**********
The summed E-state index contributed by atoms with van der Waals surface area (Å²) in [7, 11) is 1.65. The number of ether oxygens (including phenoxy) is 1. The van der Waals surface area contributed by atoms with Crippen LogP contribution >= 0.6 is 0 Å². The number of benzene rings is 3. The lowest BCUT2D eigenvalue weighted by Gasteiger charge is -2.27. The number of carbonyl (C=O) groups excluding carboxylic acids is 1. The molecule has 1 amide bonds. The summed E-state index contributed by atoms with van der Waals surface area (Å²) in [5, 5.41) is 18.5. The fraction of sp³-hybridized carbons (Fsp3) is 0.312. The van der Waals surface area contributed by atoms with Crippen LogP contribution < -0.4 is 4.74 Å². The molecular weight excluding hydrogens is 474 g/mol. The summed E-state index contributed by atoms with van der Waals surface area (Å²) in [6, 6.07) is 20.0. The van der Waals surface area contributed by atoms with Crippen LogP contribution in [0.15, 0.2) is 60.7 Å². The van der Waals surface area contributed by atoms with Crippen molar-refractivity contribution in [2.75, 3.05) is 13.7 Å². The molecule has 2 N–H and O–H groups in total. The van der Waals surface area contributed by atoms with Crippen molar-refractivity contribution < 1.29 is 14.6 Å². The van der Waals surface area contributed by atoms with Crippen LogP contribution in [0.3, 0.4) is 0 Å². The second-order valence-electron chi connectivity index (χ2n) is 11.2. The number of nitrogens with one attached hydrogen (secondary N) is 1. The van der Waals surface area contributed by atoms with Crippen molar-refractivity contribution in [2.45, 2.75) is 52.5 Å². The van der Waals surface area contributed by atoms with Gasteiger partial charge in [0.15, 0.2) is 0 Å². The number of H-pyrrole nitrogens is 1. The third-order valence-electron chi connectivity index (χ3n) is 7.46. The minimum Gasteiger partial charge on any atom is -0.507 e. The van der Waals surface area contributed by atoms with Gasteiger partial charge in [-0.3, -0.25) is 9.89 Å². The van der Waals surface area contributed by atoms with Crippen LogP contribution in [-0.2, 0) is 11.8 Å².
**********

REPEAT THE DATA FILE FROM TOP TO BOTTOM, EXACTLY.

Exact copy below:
The summed E-state index contributed by atoms with van der Waals surface area (Å²) in [7, 11) is 1.65. The number of ether oxygens (including phenoxy) is 1. The van der Waals surface area contributed by atoms with Crippen LogP contribution >= 0.6 is 0 Å². The number of benzene rings is 3. The lowest BCUT2D eigenvalue weighted by Gasteiger charge is -2.27. The number of carbonyl (C=O) groups excluding carboxylic acids is 1. The molecule has 1 amide bonds. The summed E-state index contributed by atoms with van der Waals surface area (Å²) in [5, 5.41) is 18.5. The fraction of sp³-hybridized carbons (Fsp3) is 0.312. The van der Waals surface area contributed by atoms with Crippen LogP contribution < -0.4 is 4.74 Å². The molecular weight excluding hydrogens is 474 g/mol. The summed E-state index contributed by atoms with van der Waals surface area (Å²) in [6, 6.07) is 20.0. The van der Waals surface area contributed by atoms with Crippen LogP contribution in [0.15, 0.2) is 60.7 Å². The van der Waals surface area contributed by atoms with Crippen molar-refractivity contribution in [2.75, 3.05) is 13.7 Å². The molecule has 2 N–H and O–H groups in total. The van der Waals surface area contributed by atoms with Crippen molar-refractivity contribution < 1.29 is 14.6 Å². The van der Waals surface area contributed by atoms with Crippen LogP contribution in [0.3, 0.4) is 0 Å². The second-order valence-electron chi connectivity index (χ2n) is 11.2. The number of nitrogens with one attached hydrogen (secondary N) is 1. The van der Waals surface area contributed by atoms with Crippen molar-refractivity contribution in [2.45, 2.75) is 52.5 Å². The van der Waals surface area contributed by atoms with Gasteiger partial charge in [0.15, 0.2) is 0 Å². The number of H-pyrrole nitrogens is 1. The third-order valence-electron chi connectivity index (χ3n) is 7.46. The minimum Gasteiger partial charge on any atom is -0.507 e. The van der Waals surface area contributed by atoms with Gasteiger partial charge in [-0.3, -0.25) is 9.89 Å². The van der Waals surface area contributed by atoms with Crippen LogP contribution in [-0.2, 0) is 11.8 Å².